Increased research on clean coal would have value. There are still millions of people around the world without access to electricity, and millions more getting power from old coal-fired plants that create health and environmental problems. But that research is not likely to change markets in the near term, and it is not likely to benefit U.S. coal miners as long as cheap natural as remains.  And it is expected to remain.   

Finally, reduced regulations may help move the energy sector forward more quickly, and it may help facilitate related businesses who use natural resources as a feedstock or energy-intensive processes.  That remains to be seen.  Any plan that does that, though, still likely leaves coal, and the people who work in the industry, behind. Just saying you will save coal jobs, doesn’t make it true.  But apparently it does make some people feel better.  I doubt that will last very long. 

https://lawprofessors.typepad.com/business_law/2016/11/for-coal-jobs-rhetoric-trumps-truth.html

Jobs, Joshua P. Fershee, Law and Economics, Legislation | Permalink

Comments

Thank you for continuing to address this issue. Discarding all partisan aspects of the issue, I note the following from CNN yesterday: "The Midland Basin of the Wolfcamp Shale area in the Permian Basin is now estimated to have 20 billion barrels of oil and 1.6 billion barrels of natural gas, according to a new assessment by the USGS.
That makes it three times larger than the assessment of the oil in the mammoth Bakken formation in North Dakota." This is apparently huge news for those in the oil and gas industry (although I have no idea what a barrel of natural gas might be). While the Permian Basin has long been thought to be rich in oil and gas, the new quantifications of the reserves by the USGS seem to confirm that dirty, difficult-to-extract coal in Appalachia will have virtually no role in meeting U. S. energy needs in the future. (Back to the partisan, but in a bi- way, Trump's promise of restoring jobs was a hollow falsehood as was Hillary's promise to provide retraining so coal miners could become derivatives traders and software engineers, or whatever she meant.) Coal in the U. S, is over. Now, clean coal technology would be hugely beneficial to Mexico (NFL game played in smog), India (where dung is used for fuel), China (smog capital of the world, now) and elsewhere.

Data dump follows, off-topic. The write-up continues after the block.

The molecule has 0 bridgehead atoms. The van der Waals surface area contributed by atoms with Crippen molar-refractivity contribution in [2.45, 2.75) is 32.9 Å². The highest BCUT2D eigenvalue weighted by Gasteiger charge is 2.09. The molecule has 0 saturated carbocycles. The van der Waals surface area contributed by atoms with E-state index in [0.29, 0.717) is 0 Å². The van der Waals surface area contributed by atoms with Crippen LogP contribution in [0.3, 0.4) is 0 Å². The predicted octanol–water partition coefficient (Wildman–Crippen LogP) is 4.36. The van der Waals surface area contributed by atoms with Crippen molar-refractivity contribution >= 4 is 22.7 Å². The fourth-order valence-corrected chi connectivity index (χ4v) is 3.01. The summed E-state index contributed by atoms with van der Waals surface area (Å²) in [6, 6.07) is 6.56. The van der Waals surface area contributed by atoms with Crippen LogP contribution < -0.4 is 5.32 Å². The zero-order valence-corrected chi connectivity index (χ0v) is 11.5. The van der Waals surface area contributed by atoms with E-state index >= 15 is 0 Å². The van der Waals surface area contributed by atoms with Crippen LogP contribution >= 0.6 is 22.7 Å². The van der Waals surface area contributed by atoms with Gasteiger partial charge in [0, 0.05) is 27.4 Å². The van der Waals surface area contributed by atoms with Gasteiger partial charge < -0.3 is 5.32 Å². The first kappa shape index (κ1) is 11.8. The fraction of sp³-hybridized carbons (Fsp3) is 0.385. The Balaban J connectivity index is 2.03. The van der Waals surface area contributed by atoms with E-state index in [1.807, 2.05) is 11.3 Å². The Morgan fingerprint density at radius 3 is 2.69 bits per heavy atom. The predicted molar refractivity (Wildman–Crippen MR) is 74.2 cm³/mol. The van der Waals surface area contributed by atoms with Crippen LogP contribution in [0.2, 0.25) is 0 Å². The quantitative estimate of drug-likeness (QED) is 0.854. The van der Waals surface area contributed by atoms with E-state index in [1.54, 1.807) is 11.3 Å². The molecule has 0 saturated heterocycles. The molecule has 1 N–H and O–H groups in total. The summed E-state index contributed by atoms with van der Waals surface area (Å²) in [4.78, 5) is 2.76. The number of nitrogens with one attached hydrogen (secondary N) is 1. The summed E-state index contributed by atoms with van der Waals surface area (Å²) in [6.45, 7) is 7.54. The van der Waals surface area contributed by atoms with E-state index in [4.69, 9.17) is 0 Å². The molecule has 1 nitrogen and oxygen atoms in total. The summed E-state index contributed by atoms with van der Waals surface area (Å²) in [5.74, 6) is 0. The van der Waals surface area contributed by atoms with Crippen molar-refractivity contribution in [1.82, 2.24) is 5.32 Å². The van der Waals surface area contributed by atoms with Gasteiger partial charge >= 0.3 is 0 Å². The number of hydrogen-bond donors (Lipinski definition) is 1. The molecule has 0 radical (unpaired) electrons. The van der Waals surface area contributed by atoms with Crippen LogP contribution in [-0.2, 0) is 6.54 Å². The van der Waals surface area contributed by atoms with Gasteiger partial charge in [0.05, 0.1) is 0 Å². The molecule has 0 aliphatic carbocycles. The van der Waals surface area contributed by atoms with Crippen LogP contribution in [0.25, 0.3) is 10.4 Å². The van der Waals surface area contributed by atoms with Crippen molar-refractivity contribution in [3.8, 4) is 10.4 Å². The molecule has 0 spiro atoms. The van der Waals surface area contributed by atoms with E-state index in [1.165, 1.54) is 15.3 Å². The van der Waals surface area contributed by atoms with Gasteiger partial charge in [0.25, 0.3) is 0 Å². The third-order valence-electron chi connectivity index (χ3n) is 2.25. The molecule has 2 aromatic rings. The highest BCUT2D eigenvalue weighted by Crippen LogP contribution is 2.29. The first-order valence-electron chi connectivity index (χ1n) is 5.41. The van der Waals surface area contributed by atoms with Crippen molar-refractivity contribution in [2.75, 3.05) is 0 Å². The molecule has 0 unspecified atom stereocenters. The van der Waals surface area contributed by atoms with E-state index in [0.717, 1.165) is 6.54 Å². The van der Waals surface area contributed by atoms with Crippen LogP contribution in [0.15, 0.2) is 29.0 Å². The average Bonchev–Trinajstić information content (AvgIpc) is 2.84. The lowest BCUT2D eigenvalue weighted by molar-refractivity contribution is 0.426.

Posted by: Craig Sparks | Nov 22, 2016 10:55:35 AM

I agree with some of this, but if coal is already doomed, why did both President Obama and Secretary Clinton claim that it was their policies were restricting it? One side is claiming that its policies are getting rid of nasty coal. The other side is saying that getting rid of those policies will bring nasty coal back. If you’re correct, they’re both lying. Which is, of course, quite possible.